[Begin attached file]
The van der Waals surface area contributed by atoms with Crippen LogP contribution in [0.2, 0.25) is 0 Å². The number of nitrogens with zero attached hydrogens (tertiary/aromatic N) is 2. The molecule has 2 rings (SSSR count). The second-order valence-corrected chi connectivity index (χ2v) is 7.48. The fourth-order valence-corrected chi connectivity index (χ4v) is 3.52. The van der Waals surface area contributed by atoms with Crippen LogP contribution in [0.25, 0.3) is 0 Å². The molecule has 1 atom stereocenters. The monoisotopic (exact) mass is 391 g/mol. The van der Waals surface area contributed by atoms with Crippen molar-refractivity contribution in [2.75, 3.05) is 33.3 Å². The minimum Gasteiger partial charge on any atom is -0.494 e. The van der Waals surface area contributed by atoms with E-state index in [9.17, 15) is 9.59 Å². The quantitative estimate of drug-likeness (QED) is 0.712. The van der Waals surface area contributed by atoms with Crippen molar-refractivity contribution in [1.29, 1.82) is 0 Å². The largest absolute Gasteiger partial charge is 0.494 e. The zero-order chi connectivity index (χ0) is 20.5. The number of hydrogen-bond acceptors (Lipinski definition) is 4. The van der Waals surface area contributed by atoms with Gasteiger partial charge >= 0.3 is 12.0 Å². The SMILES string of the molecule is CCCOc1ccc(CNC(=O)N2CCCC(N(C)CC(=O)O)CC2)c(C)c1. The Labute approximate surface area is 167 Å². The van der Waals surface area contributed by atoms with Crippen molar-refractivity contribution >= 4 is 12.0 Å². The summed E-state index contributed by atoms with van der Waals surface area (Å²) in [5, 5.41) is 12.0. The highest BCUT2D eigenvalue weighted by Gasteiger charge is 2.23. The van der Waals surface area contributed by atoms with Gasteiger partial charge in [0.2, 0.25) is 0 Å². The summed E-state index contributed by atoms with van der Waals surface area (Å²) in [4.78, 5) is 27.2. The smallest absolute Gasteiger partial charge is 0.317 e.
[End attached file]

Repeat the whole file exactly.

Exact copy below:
The van der Waals surface area contributed by atoms with Crippen LogP contribution in [0.2, 0.25) is 0 Å². The number of nitrogens with zero attached hydrogens (tertiary/aromatic N) is 2. The molecule has 2 rings (SSSR count). The second-order valence-corrected chi connectivity index (χ2v) is 7.48. The fourth-order valence-corrected chi connectivity index (χ4v) is 3.52. The van der Waals surface area contributed by atoms with Crippen LogP contribution in [0.25, 0.3) is 0 Å². The molecule has 1 atom stereocenters. The monoisotopic (exact) mass is 391 g/mol. The van der Waals surface area contributed by atoms with Crippen molar-refractivity contribution in [2.75, 3.05) is 33.3 Å². The minimum Gasteiger partial charge on any atom is -0.494 e. The van der Waals surface area contributed by atoms with E-state index in [9.17, 15) is 9.59 Å². The quantitative estimate of drug-likeness (QED) is 0.712. The van der Waals surface area contributed by atoms with Crippen molar-refractivity contribution in [1.29, 1.82) is 0 Å². The largest absolute Gasteiger partial charge is 0.494 e. The zero-order chi connectivity index (χ0) is 20.5. The number of hydrogen-bond acceptors (Lipinski definition) is 4. The van der Waals surface area contributed by atoms with Gasteiger partial charge >= 0.3 is 12.0 Å². The SMILES string of the molecule is CCCOc1ccc(CNC(=O)N2CCCC(N(C)CC(=O)O)CC2)c(C)c1. The Labute approximate surface area is 167 Å². The van der Waals surface area contributed by atoms with Crippen molar-refractivity contribution >= 4 is 12.0 Å². The summed E-state index contributed by atoms with van der Waals surface area (Å²) in [5, 5.41) is 12.0. The highest BCUT2D eigenvalue weighted by Gasteiger charge is 2.23. The van der Waals surface area contributed by atoms with Gasteiger partial charge in [0.2, 0.25) is 0 Å². The summed E-state index contributed by atoms with van der Waals surface area (Å²) in [4.78, 5) is 27.2. The smallest absolute Gasteiger partial charge is 0.317 e.